» » The Invasion of the Body Snatchers

Fb2 The Invasion of the Body Snatchers ePub

by Jack Finney

Category: Contemporary
Subcategory: Fiction
Author: Jack Finney
ISBN: 1602521115
ISBN13: 978-1602521117
Language: English
Fb2 eBook: 1513 kb
ePub eBook: 1532 kb
Digital formats: txt docx lit azw

Invasion of the Body Snatchers is a 1978 American science fiction horror film directed by Philip Kaufman and starring Donald Sutherland, Brooke Adams, Veronica Cartwright, Jeff Goldblum and Leonard Nimoy.

Invasion of the Body Snatchers is a 1978 American science fiction horror film directed by Philip Kaufman and starring Donald Sutherland, Brooke Adams, Veronica Cartwright, Jeff Goldblum and Leonard Nimoy. Released on December 22, 1978, it is a remake of Invasion of the Body Snatchers (1956), which is based on the novel The Body Snatchers by Jack Finney

Finney's classic tale of alien invasion is recreated anew with more terror than the book or the film

While Miles's patients start remarking about loved ones not seeming to be themselves, he merely chalks it up to paranoia. However, when he becomes witness to a distinct but subtle change in the personality of some townspeople, he and his friends realize something is afoot. Their fears are realized as they stumble upon faceless corpses and strange pods. Finney's classic tale of alien invasion is recreated anew with more terror than the book or the film. Tabori delivers a performance that will chill listeners with his intensity and sense of urgency. His lightly raspy and mature voice works perfectly through the first-person perspective of Miles.

Jack Finney Invasion of The Body Snatchers Chapter one I warn you that what you're starting to read is full of loose ends and unanswered questions

Jack Finney Invasion of The Body Snatchers Chapter one I warn you that what you're starting to read is full of loose ends and unanswered questions. It will not be neatly tied up at the end, everything resolved and satisfactorily explained. Not by me it won't, anyway. Chapter one. I warn you that what you're starting to read is full of loose ends and unanswered questions. Because I can't say I really know exactly what happened, or why, or just how it began, how it ended, or if it has ended; and I've been right in the thick of it.

Jack Finney (1911–1995) was the author of the much-loved and critically acclaimed novel Time and Again, as well as its .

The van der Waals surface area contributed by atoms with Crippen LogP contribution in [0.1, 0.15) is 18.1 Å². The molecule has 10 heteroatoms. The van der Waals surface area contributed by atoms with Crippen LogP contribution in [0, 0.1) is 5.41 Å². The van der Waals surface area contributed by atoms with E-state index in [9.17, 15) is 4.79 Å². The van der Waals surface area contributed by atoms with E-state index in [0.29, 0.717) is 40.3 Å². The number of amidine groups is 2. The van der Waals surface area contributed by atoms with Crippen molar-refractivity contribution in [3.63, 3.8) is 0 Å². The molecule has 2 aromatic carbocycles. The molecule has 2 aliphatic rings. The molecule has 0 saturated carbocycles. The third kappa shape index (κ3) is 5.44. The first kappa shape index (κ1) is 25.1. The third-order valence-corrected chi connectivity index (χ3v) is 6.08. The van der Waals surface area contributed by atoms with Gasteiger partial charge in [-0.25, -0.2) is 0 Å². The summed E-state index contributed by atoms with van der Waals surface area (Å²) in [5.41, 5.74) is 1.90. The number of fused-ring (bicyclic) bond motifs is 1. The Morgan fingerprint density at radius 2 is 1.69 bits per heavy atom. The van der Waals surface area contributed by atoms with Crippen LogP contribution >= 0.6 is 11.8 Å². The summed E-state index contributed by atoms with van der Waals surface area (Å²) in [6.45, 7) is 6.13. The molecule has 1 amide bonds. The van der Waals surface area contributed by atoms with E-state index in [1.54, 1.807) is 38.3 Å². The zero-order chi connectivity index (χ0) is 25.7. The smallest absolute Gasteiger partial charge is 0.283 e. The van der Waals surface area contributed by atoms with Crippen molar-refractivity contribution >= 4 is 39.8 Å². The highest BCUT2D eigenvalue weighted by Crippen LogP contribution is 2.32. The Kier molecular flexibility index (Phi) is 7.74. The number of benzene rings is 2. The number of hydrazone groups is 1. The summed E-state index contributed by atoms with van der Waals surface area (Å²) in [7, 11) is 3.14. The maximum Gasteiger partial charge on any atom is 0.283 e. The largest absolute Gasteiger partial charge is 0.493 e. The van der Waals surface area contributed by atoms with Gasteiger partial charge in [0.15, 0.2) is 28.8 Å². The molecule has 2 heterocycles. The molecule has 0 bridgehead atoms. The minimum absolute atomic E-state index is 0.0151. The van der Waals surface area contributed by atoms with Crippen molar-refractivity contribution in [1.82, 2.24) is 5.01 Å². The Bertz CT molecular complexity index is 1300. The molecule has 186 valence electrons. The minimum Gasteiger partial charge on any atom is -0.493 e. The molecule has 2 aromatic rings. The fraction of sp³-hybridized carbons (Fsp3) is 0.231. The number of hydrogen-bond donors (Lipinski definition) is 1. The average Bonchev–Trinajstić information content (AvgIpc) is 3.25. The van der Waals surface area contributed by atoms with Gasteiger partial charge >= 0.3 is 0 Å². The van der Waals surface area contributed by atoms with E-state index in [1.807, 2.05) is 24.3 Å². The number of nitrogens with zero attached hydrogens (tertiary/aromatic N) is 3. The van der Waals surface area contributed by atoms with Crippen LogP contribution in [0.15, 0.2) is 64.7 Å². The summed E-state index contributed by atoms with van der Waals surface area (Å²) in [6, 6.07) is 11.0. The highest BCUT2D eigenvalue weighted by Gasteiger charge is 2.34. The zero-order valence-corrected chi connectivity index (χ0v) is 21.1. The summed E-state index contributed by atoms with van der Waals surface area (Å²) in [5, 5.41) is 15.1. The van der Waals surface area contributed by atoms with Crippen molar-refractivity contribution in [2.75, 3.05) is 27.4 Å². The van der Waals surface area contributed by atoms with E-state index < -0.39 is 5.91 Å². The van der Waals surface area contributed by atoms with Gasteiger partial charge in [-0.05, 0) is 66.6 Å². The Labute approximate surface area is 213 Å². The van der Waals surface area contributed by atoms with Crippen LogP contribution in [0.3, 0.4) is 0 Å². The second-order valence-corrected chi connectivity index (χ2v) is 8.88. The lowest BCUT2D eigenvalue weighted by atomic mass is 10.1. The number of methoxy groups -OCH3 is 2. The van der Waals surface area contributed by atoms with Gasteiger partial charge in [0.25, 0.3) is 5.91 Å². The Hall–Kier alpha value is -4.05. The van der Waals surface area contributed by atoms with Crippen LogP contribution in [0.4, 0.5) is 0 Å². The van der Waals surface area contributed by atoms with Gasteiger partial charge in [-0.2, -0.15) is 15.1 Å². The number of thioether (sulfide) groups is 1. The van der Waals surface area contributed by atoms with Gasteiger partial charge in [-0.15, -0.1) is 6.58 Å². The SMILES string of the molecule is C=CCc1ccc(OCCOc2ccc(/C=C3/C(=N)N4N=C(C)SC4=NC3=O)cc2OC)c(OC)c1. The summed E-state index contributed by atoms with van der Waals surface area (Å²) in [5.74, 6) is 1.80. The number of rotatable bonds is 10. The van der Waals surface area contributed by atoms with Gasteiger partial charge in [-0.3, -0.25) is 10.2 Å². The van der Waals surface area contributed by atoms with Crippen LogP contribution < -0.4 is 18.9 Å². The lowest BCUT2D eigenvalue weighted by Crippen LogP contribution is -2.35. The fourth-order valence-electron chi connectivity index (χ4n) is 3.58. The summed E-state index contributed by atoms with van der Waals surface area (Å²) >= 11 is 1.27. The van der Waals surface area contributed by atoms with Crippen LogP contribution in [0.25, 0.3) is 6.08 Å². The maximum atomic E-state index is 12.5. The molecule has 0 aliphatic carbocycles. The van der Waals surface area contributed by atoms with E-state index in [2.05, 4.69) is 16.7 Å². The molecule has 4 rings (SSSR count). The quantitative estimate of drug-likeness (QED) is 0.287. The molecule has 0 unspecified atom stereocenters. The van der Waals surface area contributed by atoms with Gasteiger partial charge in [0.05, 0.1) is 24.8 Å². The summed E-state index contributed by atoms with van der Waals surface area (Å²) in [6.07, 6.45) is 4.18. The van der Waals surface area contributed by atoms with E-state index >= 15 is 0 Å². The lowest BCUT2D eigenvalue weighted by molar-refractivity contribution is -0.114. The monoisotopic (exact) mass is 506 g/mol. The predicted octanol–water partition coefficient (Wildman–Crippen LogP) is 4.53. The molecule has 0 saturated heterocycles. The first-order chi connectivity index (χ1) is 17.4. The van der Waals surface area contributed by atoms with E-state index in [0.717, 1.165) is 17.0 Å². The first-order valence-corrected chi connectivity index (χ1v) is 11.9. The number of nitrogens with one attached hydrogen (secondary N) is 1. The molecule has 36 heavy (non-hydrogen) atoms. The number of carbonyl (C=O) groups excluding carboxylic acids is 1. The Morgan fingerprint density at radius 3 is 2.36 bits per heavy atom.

Jack Finney (1911–1995) was the author of the much-loved and critically acclaimed novel Time and Again, as well as its sequel, From Time to Time. Best known for his thrillers and science fiction, a number of his books-including Invasion of the Body Snatchers-have been made into movies. Dean R. Koontz, the author of many New York Times bestsellers, lives with his wife, Gerda, and their dog, Trixie, in southern California.

Jack Finney's novel is also a snapshot of 1950s small town American - many are the allusions made to the times when Miles . As we discover toward the end of the book, The Body Snatchers is also a tale of the hero’s journey, a journey requiring great courage and wits.

Jack Finney's novel is also a snapshot of 1950s small town American - many are the allusions made to the times when Miles was growing up, visiting the local library, dating Becky in high school, seeing all the familiar faces around town. But, now, as Miles and Becky walk down Mill Valley's main street, they can see the entire town is altered, nearly dead - rarely do they see anybody outside and all the trash and litter scattered about makes for one dirty, grubby Mill Valley.

Invasion of the Body Snatchers. The black-and-white film, shot in Superscope, was partially done in a film noir style. Daniel Mainwaring adapted the screenplay from Jack Finney's 1954 science fiction novel The Body Snatchers.

It will not be neatly tied up at the end, everything resolved and satisfactorily explained. Not by me it won't, anyway began, how it ended, o. . Not by me it won't, anyway began, how it ended, or if it has ended; and I've been right in the thick of it. Now if you don't like that kind of story, I'm sorry, and you'd better not read it. All I can do is tell what I know

Invasion of the Body Snatchers. Stories by Arthur C. Clarke, Jack Finney, Joe Haldeman, Ursula K. Le Guin . Collected Stories, Vol. 2. by Richard Matheson · Stanley Wiater · Jack Finney · George Clayton Johnson. Wells's seminal novella The Time Machine, published in 1895, provided the springboard for modern science fiction's time travel explosion. Responding to their own fascination wi. 50 Short Science Fiction Tales. While Miles’s patients start remarking about loved ones not seeming to be themselves, he merely chalks it up to paranoia.

Celebrate one of the earliest science fiction novels by rediscovering Jack Finney’s internationally acclaimed Invasion of the Body Snatchers—which Stephen King calls a story “to be read and savored for its own satisfactions,” now repackaged with a foreword by #1 New York Times bestselling author, Dean Koontz.On a quiet fall evening in the peaceful town of Mill Valley, California, Dr. Miles Bennell discovers an insidious, horrifying plot. Subtly, almost imperceptibly, alien life-forms are taking over the bodies and minds of his neighbors, friends, family, the woman he loves, and the entire world as he knows it. First published in 1955, this classic science fiction thriller about the ultimate alien invasion and the triumph of the human spirit over an invisible enemy has inspired multiple film adaptations and entertained readers for decades. This repackaged edition features a new cover by Hugo award–winning illustrator, John Picacio and a foreword by New York Times bestselling author, Dean Koontz.
Comments to eBook The Invasion of the Body Snatchers
Granigrinn